Yesterday Ruth Mueller presented her research at our Information Studies Research Seminar, the talk was entitled “Publications, authorship and academic work: Relating communication and research practices in the life sciences”.
Drawing on interviews with postdocs in the Life Sciences Ruth discussed how publications and authorship have an effect on how academic work is performed. I found it very interesting with the discussion about what values are part of the academic work and how this in turn influence the choices of the postdocs, e.g. that the authorship value of being first author is sometimes overshadowing possible collaborations since articles are the capital you have as a postdoc to develop your career. Ruth talked about how the postdocs act in the present because where they are heading. In life science authorship is strongly formalized and different contributions are placed in certain order and the first author is extremely relevant for career development. This makes postdocs feel uneasy of collaborative work and keeping it to a minimum. The micro struggles that each postdoc have in their work because of attributing authorship, hinders collaboration. At the same time there is an understanding among the postdocs that a good research environment is based in the absent of competition. The competitive situation is both pressing the speed of doing research and making it quantifiable in output. That way individualism is more favored but at the same time this makes researchers feel uneasy. The shift that can happen (or is happening?) is from the larger or unorthodox questions, which becomes less valued in a type of epistemic knowledge that can be produced in this kind of environment or context. Ruth also pointed how the movement of Slow science have noticed this tensions in doing science. The postdocs in her study was critical to the situation at the same time the thing you have to be aware of when doing science is the currency that somehow drives the research. There are no easy answers…read more about Slow science in University Affairs.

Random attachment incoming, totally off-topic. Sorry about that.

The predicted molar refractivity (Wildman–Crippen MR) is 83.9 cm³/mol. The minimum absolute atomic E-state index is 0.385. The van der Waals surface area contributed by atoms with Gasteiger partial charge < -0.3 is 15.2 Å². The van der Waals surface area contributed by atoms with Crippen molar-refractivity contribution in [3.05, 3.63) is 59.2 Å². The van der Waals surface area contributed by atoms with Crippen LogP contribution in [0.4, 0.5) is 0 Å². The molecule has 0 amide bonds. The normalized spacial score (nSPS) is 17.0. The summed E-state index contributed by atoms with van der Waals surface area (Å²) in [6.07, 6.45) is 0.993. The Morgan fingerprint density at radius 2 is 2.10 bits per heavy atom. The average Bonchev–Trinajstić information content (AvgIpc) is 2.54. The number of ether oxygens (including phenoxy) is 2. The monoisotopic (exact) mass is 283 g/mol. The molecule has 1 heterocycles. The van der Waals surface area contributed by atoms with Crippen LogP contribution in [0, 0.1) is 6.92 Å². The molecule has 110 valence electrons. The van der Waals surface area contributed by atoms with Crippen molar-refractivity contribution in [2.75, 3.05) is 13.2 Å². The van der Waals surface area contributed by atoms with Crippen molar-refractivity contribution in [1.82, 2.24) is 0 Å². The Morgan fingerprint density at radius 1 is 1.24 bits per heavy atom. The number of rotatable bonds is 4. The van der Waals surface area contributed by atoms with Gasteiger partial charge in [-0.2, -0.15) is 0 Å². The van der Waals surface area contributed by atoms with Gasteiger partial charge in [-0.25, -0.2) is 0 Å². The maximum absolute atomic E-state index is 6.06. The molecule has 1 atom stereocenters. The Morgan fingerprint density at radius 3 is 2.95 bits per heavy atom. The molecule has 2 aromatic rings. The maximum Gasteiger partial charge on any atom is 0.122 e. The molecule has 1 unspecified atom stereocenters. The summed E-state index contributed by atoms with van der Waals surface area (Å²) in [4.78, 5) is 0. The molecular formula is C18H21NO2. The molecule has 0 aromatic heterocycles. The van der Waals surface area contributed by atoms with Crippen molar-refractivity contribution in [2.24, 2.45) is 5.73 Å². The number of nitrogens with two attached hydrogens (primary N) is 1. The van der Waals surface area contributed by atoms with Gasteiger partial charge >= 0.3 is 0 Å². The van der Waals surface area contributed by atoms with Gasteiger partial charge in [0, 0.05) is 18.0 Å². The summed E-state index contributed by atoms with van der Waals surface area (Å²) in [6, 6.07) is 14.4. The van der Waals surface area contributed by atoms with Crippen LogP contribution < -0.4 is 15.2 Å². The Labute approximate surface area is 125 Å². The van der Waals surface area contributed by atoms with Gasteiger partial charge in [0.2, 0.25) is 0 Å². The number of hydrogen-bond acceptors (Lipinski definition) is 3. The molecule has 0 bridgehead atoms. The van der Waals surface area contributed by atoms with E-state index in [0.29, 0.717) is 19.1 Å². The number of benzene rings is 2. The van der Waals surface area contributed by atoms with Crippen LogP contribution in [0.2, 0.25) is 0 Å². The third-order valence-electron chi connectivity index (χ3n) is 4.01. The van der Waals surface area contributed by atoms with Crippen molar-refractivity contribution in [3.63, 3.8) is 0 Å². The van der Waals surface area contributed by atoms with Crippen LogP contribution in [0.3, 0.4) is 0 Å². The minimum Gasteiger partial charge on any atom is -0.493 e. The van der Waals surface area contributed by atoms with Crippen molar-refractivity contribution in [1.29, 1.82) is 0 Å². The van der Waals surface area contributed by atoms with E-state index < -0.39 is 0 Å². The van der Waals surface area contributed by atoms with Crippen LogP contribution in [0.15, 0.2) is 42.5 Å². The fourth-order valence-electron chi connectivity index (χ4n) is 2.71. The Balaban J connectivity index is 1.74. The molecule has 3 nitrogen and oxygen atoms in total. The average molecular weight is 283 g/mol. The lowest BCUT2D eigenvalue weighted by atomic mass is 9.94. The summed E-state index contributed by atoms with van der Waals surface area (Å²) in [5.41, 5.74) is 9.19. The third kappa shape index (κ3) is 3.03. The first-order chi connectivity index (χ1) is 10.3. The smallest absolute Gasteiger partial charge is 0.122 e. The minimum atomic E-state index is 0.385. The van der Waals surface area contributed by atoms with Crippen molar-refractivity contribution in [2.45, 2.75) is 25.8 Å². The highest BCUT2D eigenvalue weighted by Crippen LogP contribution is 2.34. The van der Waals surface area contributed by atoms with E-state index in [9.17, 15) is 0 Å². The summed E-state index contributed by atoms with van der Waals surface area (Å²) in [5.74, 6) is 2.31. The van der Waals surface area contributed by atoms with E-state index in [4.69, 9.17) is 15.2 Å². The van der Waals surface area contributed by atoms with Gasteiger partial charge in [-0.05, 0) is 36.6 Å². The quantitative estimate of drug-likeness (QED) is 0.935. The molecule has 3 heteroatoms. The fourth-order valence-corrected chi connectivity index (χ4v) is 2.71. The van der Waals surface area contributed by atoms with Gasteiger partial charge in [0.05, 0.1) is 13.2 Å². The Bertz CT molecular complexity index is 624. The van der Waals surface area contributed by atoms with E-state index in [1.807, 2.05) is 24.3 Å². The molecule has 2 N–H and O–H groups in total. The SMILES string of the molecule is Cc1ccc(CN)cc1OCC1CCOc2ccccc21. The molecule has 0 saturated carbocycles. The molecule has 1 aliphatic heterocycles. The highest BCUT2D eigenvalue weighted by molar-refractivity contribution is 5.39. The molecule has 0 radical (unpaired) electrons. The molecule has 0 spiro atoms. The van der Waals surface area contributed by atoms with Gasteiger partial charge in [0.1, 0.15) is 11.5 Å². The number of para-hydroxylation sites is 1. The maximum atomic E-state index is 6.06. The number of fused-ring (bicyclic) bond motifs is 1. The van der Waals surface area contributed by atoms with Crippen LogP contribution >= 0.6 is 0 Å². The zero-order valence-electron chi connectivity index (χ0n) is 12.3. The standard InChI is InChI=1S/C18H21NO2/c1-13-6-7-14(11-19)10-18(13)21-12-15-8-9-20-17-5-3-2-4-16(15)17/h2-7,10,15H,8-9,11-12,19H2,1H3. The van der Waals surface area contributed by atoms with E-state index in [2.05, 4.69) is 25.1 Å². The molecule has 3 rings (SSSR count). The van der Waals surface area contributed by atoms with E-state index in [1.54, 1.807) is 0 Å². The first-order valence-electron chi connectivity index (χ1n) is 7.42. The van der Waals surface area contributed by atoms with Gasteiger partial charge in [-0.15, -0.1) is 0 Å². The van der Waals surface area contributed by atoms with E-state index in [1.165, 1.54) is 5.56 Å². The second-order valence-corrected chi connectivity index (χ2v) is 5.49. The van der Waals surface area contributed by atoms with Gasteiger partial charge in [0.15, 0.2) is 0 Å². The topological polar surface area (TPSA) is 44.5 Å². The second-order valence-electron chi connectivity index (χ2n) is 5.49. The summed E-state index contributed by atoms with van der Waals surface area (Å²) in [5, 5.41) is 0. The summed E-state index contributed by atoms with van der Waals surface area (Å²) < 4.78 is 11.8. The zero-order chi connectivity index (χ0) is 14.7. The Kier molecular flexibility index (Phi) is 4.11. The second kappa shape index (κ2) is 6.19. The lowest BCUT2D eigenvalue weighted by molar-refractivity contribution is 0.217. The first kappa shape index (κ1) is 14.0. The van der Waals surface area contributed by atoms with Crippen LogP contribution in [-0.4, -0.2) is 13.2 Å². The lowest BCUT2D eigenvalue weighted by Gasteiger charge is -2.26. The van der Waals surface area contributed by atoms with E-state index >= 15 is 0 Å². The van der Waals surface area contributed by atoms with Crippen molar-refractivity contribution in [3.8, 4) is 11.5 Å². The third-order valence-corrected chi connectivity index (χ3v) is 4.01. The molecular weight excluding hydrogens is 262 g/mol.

And find Ruth’s publications at her webpage as a postdoc at the Research Policy Institute in Lund.